The Hanford nuclear reservation workforce must have confidence that Hanford officials are putting safety ahead of legal deadlines and financial interests, said the U.S. senators for Washington state.
Sens. Patty Murray and Maria Cantwell, both D-Wash., were prompted by the spread of radioactive contamination at Hanford this month to send a letter with their concerns on Friday to James Owendoff, the acting head for Department of Energy nuclear cleanup projects, including at Hanford.
But their concerns go beyond the recent spread of radioactive contamination in two incidents this month at the Plutonium Finishing Plant demolition project to other high risk projects at Hanford, they said.
The senators also have been in touch with the Government Accountability Office and the Defense Nuclear Facilities Safety Board, according to Cantwell’s staff.
The senators said they support the current halt to demolition at the Plutonium Finishing Plant.
After demolition was completed on the most contaminated part of the plant – its Plutonium Reclamation Facility – specks of radioactive contaminants were found Dec. 15 through early this week beyond radiological control boundaries around demolition areas. Workers wear protective gear inside the control boundaries.
Specks of contamination have been found on or in 14 vehicles, including two that may have been driven home by workers Dec. 15 before the contamination was discovered. Seven homes were checked for contamination, with none found.
In addition, 257 workers have requested checks to see if they inhaled airborne radioactive contamination in the last week.
Air monitors have not detected contamination in the most recent incident, but earlier in the month lapel air monitors worn by some workers tested positive for low levels of airborne radioactive contamination. The workers were not close enough to the demolition project to be wearing respiratory protection.
“(We) encourage you not to allow demolition to continue until all facts from the past two weeks are known, fully understood and communicated to the workforce and public,” the senators said.
Working conditions must be improved, they said.
The senators asked for information on the actions local DOE officials took or did not as they oversaw the demolition project, the senators said. They also instructed DOE to directly engage with local unions.
The Plutonium Finishing Plant was used during the Cold War to convert plutonium in a liquid solution into pucks or oxide powder to be shipped to the nation’s nuclear weapons production plants.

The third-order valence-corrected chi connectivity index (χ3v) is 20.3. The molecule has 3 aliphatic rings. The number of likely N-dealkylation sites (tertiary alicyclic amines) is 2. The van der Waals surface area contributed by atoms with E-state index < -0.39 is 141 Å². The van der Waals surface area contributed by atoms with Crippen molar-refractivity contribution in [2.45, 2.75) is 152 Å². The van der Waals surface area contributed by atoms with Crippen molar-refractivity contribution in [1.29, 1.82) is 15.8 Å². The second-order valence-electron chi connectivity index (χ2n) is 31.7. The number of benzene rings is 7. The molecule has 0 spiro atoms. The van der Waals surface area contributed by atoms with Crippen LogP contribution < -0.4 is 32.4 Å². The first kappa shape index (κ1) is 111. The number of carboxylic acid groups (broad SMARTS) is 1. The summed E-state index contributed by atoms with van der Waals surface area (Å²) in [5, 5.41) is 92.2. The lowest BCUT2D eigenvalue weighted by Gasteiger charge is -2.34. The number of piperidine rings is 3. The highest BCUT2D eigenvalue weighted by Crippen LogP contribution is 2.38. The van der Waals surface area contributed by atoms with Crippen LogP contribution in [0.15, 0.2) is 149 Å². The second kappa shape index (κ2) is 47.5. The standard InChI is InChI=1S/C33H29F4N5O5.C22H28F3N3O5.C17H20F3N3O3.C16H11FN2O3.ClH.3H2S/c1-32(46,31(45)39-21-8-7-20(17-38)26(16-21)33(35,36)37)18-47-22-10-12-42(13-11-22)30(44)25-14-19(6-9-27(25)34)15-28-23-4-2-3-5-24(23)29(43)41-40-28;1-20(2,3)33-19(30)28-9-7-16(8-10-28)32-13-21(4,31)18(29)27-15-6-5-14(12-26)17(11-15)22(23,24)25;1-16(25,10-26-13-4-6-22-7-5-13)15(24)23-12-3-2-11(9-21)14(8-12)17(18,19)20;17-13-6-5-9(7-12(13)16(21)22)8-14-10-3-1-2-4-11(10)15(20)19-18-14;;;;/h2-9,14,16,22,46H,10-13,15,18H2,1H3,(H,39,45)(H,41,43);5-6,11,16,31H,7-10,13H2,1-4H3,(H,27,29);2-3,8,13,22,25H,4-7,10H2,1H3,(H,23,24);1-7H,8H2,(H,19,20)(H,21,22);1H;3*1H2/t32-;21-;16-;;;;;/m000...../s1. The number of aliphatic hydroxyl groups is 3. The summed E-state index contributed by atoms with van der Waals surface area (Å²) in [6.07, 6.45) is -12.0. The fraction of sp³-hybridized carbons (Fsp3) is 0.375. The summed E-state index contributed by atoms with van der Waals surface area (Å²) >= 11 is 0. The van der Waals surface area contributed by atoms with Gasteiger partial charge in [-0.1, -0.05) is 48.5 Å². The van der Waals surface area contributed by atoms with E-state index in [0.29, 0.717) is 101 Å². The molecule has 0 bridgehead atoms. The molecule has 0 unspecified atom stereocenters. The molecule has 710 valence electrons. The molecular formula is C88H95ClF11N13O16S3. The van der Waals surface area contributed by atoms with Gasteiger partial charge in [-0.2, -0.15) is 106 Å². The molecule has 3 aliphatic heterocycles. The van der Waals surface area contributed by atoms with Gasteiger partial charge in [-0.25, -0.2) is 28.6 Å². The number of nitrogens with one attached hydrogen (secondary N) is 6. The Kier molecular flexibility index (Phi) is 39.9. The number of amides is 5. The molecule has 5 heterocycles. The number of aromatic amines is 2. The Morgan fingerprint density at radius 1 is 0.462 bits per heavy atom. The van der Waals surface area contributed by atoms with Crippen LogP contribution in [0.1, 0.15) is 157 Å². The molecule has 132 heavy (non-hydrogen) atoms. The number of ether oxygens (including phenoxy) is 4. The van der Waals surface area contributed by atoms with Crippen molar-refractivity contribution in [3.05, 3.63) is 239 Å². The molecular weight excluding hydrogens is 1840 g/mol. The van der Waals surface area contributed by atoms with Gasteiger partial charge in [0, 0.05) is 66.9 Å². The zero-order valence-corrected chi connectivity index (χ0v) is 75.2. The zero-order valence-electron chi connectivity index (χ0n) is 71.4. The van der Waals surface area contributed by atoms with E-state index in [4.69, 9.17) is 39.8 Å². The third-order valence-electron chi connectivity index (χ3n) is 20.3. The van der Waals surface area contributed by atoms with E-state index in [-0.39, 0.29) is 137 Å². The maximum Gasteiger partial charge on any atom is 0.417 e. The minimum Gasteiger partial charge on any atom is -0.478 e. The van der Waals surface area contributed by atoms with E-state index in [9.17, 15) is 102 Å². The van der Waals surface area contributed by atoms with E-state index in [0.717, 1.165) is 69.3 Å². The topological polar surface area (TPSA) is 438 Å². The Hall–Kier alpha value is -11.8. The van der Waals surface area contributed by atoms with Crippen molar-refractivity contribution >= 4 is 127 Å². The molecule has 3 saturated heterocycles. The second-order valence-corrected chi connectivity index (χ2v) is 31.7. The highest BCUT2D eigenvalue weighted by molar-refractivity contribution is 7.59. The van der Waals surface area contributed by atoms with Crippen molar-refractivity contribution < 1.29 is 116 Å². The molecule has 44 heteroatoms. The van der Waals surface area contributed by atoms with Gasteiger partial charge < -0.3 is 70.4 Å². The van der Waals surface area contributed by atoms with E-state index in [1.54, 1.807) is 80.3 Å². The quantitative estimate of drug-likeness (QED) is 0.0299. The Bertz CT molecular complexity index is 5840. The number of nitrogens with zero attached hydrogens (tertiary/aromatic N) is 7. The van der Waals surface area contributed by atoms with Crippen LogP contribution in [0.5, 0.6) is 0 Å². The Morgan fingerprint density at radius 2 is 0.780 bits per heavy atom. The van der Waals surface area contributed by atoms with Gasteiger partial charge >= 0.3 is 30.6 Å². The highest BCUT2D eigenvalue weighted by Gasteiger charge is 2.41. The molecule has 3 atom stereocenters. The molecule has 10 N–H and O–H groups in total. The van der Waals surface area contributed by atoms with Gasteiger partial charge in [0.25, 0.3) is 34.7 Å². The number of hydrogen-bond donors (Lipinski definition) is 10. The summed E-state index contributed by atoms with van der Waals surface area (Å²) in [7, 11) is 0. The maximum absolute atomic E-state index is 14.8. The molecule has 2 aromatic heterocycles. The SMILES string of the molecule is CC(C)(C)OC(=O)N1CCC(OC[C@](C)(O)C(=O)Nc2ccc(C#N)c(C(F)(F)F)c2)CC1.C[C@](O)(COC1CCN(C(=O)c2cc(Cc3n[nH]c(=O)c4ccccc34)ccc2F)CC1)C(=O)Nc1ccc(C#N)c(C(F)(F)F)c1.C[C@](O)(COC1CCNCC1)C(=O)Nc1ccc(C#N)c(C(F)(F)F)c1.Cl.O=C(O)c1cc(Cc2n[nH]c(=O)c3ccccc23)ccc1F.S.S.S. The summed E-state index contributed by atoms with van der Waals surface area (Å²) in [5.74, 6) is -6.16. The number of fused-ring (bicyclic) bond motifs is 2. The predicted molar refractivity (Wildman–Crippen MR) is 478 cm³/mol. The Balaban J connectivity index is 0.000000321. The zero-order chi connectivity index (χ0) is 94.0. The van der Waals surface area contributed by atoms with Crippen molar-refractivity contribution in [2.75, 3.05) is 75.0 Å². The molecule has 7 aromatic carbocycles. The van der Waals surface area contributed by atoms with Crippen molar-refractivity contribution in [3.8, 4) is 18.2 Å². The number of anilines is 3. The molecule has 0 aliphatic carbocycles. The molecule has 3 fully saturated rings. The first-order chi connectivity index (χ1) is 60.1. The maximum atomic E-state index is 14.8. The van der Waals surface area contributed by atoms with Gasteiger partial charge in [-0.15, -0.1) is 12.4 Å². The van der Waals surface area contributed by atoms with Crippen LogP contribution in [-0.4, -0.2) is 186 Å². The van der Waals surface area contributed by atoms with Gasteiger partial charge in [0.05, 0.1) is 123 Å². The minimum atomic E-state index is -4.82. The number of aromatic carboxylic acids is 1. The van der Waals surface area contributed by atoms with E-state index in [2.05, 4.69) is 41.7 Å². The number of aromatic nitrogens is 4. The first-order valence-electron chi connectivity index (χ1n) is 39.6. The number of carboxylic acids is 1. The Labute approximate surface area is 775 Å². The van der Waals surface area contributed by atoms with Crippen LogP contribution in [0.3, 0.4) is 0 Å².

Work started about 20 years ago to clean out the plant and demolition of the key areas of the plant began about 13 months ago. Hanford officials have said that just a few weeks of demolition are needed to tear the rest of the plant down to the ground once work resumes.
The same contractor demolishing the plant, CH2M Hill Plateau Remediation Co., also is responsible for other high hazard and high risk activities at the Hanford nuclear reservation, the contractors pointed out.
The projects include:
Moving highly radioactive sludge stored in underwater containers at the K West Basin near the Columbia River to temporary storage in T Plant in central Hanford.
Digging up a spill of high-level radioactive waste beneath the 324 Building, which is just north of Richland and near the Columbia River.
Stabilizing the PUREX plant tunnel holding 28 rail cars loaded with obsolete equipment that is highly contaminated with radioactive waste. Another waste storage tunnel at the plant partially collapsed in May.
“The workforce must have confidence that DOE and CH2M Hill Plateau Remediation Co. are putting safety ahead of milestones, deadlines and award fees,” the senators said.
“We owe the men and women who work at PFP (the Plutonium Finishing Plant) and across the Hanford site in hazardous conditions with some of the most dangerous radioactive and chemical materials the highest safety standards,” they said.
The two senators also are waiting for the results of a GAO review of safety they requested after the collapse of the older of the two PUREX waste storage tunnels.
Local journalism is essential.
Give directly to The Spokesman-Review's Northwest Passages community forums series -- which helps to offset the costs of several reporter and editor positions at the newspaper -- by using the easy options below. Gifts processed in this system are not tax deductible, but are predominately used to help meet the local financial requirements needed to receive national matching-grant funds.
Subscribe now to get breaking news alerts in your email inbox
Get breaking news delivered to your inbox as it happens.